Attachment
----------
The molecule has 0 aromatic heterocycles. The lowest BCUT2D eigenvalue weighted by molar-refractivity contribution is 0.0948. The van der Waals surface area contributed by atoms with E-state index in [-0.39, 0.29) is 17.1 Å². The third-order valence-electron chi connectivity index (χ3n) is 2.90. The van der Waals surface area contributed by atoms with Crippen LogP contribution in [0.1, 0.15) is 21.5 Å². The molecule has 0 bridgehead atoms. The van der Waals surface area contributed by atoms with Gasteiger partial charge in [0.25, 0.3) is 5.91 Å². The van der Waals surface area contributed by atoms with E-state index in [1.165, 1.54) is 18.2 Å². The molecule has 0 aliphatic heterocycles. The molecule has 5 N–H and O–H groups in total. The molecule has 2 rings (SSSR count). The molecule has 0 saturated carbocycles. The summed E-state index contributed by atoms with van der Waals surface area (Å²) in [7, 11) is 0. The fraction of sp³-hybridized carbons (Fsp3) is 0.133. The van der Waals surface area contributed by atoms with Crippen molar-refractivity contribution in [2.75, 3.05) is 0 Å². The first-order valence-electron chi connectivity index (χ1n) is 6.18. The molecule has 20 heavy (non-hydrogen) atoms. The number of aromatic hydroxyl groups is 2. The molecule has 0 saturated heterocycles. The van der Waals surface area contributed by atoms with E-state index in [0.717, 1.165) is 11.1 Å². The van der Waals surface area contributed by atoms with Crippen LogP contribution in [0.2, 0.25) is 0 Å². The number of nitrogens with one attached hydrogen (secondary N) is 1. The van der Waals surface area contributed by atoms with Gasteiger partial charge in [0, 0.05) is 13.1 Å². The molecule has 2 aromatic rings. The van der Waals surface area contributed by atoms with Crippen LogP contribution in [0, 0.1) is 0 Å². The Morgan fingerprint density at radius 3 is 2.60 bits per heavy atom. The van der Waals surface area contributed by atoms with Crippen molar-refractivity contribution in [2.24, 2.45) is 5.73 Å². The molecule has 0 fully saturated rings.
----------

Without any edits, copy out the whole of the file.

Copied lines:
The molecule has 0 aromatic heterocycles. The lowest BCUT2D eigenvalue weighted by molar-refractivity contribution is 0.0948. The van der Waals surface area contributed by atoms with E-state index in [-0.39, 0.29) is 17.1 Å². The third-order valence-electron chi connectivity index (χ3n) is 2.90. The van der Waals surface area contributed by atoms with Crippen LogP contribution in [0.1, 0.15) is 21.5 Å². The molecule has 0 bridgehead atoms. The van der Waals surface area contributed by atoms with Gasteiger partial charge in [0.25, 0.3) is 5.91 Å². The van der Waals surface area contributed by atoms with E-state index in [1.165, 1.54) is 18.2 Å². The molecule has 0 aliphatic heterocycles. The molecule has 5 N–H and O–H groups in total. The molecule has 2 rings (SSSR count). The molecule has 0 saturated carbocycles. The summed E-state index contributed by atoms with van der Waals surface area (Å²) in [7, 11) is 0. The fraction of sp³-hybridized carbons (Fsp3) is 0.133. The van der Waals surface area contributed by atoms with Crippen molar-refractivity contribution in [2.75, 3.05) is 0 Å². The first-order valence-electron chi connectivity index (χ1n) is 6.18. The molecule has 20 heavy (non-hydrogen) atoms. The number of aromatic hydroxyl groups is 2. The molecule has 0 saturated heterocycles. The van der Waals surface area contributed by atoms with E-state index in [0.717, 1.165) is 11.1 Å². The van der Waals surface area contributed by atoms with Crippen LogP contribution in [0.2, 0.25) is 0 Å². The number of nitrogens with one attached hydrogen (secondary N) is 1. The van der Waals surface area contributed by atoms with Gasteiger partial charge in [0, 0.05) is 13.1 Å². The molecule has 2 aromatic rings. The van der Waals surface area contributed by atoms with Crippen LogP contribution in [0, 0.1) is 0 Å². The Morgan fingerprint density at radius 3 is 2.60 bits per heavy atom. The van der Waals surface area contributed by atoms with Crippen molar-refractivity contribution in [2.24, 2.45) is 5.73 Å². The molecule has 0 fully saturated rings.